What You Need to Know About Brain-Eating Amoebas

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This post is by Bernie Carr, apartmentprepper.com


Now that we are in the height of summer, water parks, lakes and rivers are popular spots to spend time with the family and cool off.  Recently, a brain-eating amoeba claimed the life of a man who visited a water park in North Carolina.  Statistically, the number of victims may be low, but that does not help the victim. It’s good to aware of this threat so everyone can take steps to protect themselves.

What are brain-eating amoebas?

Source: CDC

Amoebas are single-celled living organisms. These dangerous amoebas, known as Naegleria fowleri, are parasites that live in freshwater bodies of water such as lakes, rivers, hot springs, ponds or creeks.  They can also live in soil, under-treated swimming pools or even contaminated tap water.

How is it contracted?

If swallowed, nothing happens to the victim. The case becomes fatal if the organism enters the body through the nose.  Once the amoeba enters the nose, it travels to the brain where it causes an infection of the brain called primary amebic meningoencephalitis (PAM).  This disease is not spread from person to person.

How common is this disease?

According to the CDC, Naegleria fowleri infection is considered a “rare disease.” The definition of a rare disease is a disease that affects less than 200,000 people in the U.S.

“In the 10 years from 2009 to 2018, 34 infections were reported in the U.S. Of those cases, 30 people were infected by recreational water, 3 people were infected after performing nasal irrigation using contaminated tap water, and 1 person was infected by contaminated tap water used on a backyard slip-n-slide.”

Most cases of this disease occur in Southern or Southwestern states: more than half of all infections have been in Florida and Texas.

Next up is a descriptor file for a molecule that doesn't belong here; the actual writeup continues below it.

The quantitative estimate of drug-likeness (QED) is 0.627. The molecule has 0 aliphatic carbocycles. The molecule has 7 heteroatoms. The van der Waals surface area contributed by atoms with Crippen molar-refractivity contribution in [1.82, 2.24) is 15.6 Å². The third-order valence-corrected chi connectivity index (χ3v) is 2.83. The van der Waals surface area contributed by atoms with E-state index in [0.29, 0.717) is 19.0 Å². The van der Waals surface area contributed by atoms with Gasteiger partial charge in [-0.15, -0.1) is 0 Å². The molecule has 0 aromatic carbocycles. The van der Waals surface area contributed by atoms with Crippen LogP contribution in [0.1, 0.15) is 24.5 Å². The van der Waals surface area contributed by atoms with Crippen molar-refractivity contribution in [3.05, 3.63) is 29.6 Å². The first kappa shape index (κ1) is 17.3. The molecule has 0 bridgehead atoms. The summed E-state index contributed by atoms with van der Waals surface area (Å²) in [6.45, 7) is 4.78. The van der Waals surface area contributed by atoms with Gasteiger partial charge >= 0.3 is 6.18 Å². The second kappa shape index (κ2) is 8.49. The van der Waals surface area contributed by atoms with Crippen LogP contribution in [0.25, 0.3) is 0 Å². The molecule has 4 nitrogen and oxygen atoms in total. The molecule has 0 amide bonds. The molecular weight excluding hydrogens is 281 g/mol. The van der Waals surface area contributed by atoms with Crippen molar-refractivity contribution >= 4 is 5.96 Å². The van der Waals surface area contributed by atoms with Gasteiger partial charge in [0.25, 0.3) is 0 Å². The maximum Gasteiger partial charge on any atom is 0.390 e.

The initial symptoms may include:

  • headache
  • fever
  • nausea
  • vomiting

Later symptoms can include stiff neck, confusion, lack of attention to people and surroundings, loss of balance, seizures, and hallucinations. This disease progresses rapidly and usually causes death within about 5 days.

According the CDC, people should seek medical care immediately whenever they develop a sudden onset of fever, headache, stiff neck, and vomiting, particularly if they have been in warm freshwater recently.

How do you avoid contracting Naegleria fowleri infection?

Avoid activities that can cause water to go up the nose such as diving or jumping into the water or swimming underwater especially in late summer when the water is warm.

Reduce the chance of this parasite entering the body by keeping the head above water and by using a nose plug, according to the Medical Director of Infectious Disease at Cooke Children’s Medical Center in Fort Worth, TX.

Wear a nose clip or plug when boating, swimming or playing in warm waters.

You should also avoiding digging up mud in shallow areas as it is present in soil.

When using a neti pot to cleanse your nostrils, Do not use tap water even if it’s filtered. Use distilled water instead.

Note: I am not a doctor or healthcare provider.  This information is not meant to be to self-diagnose or as a substitute for consultation with a medical professional. If you think you have been exposed, you need to contact a health care provider as soon as possible.


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